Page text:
Or…

Reader Jen offers a stellar idea for those who are intimidated by the prospect of growing their own starters from scratch: use packaged yeast to initiate your starter. Now why didn’t I think of that?

There are all sorts of ways to get starters, well, started. One of the most common is to introduce a little packaged yeast to a 50-50 (by weight) mixture of water and flour. You let it sit about three hours and boom, you’ve got a starter. It’s what’s known in baking circles as a “poolish” starter. Normally you use one of these right away, but in truth once one of these things is going you can just keep it and feed it like you would a home grown starter. It will work just as well.

Genius! Thank you, Jen.

If there’s one small drawback to this method is that it’s not as immediately flavorful as a regular slow-grow starter. That’s because it takes time for other flavor-creating microbes — local wild yeasts and strains of lactic acid bacteria — to move in and establish themselves. They’re the secret ingredients that give well-tended home starters their unique character. They will, in time, get established. Probably over a period of weeks if you use the starter a lot, months if you use it less. But in the short term your starter will have a little less flavor than it otherwise might.

Here I should take a moment to bust a myth. Home-grown starters are not, at least not primarily, cultures of wild yeast strains that live in your neighborhood. They’re cultures of wild yeast strains that live in Kansas. Or North Dakota, or wherever the wheat that went into your flour was grown. Wild yeast covers the outsides of wheat berries in the same way it covers the outsides of grapes you buy in the supermarket (that white film? Bingo.). And even though the outer husk of the berry (the bran) gets stripped off the wheat before it’s ground, plenty of Kansa yeast makes its way into the final grind before it’s bagged and shipped.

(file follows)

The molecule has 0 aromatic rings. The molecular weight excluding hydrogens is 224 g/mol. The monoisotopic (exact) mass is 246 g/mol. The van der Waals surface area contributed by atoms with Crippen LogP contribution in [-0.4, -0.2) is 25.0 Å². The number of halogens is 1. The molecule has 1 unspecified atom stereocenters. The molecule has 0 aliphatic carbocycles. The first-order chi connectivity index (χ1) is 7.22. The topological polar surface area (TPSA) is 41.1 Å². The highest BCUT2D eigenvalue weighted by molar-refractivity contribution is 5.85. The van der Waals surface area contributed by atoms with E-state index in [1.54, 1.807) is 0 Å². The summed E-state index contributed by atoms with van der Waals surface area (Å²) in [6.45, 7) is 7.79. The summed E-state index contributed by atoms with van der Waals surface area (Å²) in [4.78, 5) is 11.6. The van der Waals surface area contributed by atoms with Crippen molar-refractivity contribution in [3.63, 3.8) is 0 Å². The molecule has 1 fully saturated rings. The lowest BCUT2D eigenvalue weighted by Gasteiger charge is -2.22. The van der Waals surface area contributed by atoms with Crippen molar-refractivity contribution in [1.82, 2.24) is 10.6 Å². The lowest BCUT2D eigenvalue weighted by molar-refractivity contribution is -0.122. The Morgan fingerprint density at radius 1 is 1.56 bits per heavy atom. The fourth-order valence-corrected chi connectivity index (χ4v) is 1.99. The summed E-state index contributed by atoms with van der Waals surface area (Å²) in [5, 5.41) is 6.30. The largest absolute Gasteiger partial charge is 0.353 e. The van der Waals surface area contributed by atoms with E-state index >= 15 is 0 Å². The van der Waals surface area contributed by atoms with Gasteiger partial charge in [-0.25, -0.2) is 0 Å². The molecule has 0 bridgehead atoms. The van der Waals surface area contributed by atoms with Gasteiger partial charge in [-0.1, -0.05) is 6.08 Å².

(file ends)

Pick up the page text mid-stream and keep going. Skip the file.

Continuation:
Which means that every time you feed your starter, you’re re-introducing millions, really billions, of Kansas yeast cells into your starter. That’s not a bad thing, however, since every starter — especially an old and well-used one — is a diverse neighborhood. With time the critters that live on your end of the block will find a way to cohabitate with their Great Plains relatives, giving your starter its own special character.

Reader Jen offers a stellar idea for those who are intimidated by the prospect of growing their own starters from scratch: use packaged yeast to initiate your starter. Now why didn’t I think of that? 

There are all sorts of ways to get starters, well, started. One of the most common is to introduce a little packaged yeast to a 50-50 (by weight) mixture of water and flour. You let it sit about three hours and boom, you’ve got a starter. It’s what’s known in baking circles as a “poolish” starter. Normally you use one of these right away, but in truth once one of these things is going you can just keep it and feed it like you would a home grown starter. It will work just as well. 

Oh, and to find a recipe for a poolish starter, just look in the menus to the left under bread: starters and preferments.

10 thoughts on “Or…”

  1. You can even use a beer to initiate your starter, don’t you. Not a pasteurized one, of course

    1. Never tried that, Guada! I guess I probably drank the beer first!

      But it would make an interesting experiment for sure.

      Cheers and thanks,

      Joe

  2. Thanks for the shout-out, Joe 🙂

    I was just about to add a link to your poolish recipe from way back when, so that people can easily refer to it (especially the very tiny amount of yeast). But I figured I should leave that to you in case the omission was deliberate!